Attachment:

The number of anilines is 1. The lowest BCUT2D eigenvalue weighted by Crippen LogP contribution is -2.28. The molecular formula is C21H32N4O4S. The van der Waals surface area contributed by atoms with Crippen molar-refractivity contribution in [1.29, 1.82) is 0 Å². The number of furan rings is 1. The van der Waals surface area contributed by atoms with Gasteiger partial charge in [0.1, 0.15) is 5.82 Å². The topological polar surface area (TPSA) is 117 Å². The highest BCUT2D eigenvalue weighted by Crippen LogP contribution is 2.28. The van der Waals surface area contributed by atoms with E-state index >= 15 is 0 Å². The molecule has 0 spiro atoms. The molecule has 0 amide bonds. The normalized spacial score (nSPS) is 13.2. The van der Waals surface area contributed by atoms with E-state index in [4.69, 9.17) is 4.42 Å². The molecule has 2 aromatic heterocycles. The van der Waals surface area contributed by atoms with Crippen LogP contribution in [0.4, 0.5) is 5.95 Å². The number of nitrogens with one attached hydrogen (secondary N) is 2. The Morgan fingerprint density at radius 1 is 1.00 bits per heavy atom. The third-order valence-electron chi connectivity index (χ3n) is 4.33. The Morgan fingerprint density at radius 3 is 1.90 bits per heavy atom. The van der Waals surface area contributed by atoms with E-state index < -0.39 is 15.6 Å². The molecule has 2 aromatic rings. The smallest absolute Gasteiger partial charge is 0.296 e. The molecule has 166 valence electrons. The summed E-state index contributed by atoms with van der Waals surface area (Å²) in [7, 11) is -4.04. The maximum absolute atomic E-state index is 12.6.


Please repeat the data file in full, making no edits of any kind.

The number of anilines is 1. The lowest BCUT2D eigenvalue weighted by Crippen LogP contribution is -2.28. The molecular formula is C21H32N4O4S. The van der Waals surface area contributed by atoms with Crippen molar-refractivity contribution in [1.29, 1.82) is 0 Å². The number of furan rings is 1. The van der Waals surface area contributed by atoms with Gasteiger partial charge in [0.1, 0.15) is 5.82 Å². The topological polar surface area (TPSA) is 117 Å². The highest BCUT2D eigenvalue weighted by Crippen LogP contribution is 2.28. The van der Waals surface area contributed by atoms with E-state index >= 15 is 0 Å². The molecule has 0 spiro atoms. The molecule has 0 amide bonds. The normalized spacial score (nSPS) is 13.2. The van der Waals surface area contributed by atoms with E-state index in [4.69, 9.17) is 4.42 Å². The molecule has 2 aromatic heterocycles. The van der Waals surface area contributed by atoms with Crippen LogP contribution in [0.4, 0.5) is 5.95 Å². The number of nitrogens with one attached hydrogen (secondary N) is 2. The Morgan fingerprint density at radius 1 is 1.00 bits per heavy atom. The third-order valence-electron chi connectivity index (χ3n) is 4.33. The Morgan fingerprint density at radius 3 is 1.90 bits per heavy atom. The van der Waals surface area contributed by atoms with E-state index < -0.39 is 15.6 Å². The molecule has 2 aromatic rings. The smallest absolute Gasteiger partial charge is 0.296 e. The molecule has 166 valence electrons. The summed E-state index contributed by atoms with van der Waals surface area (Å²) in [7, 11) is -4.04. The maximum absolute atomic E-state index is 12.6.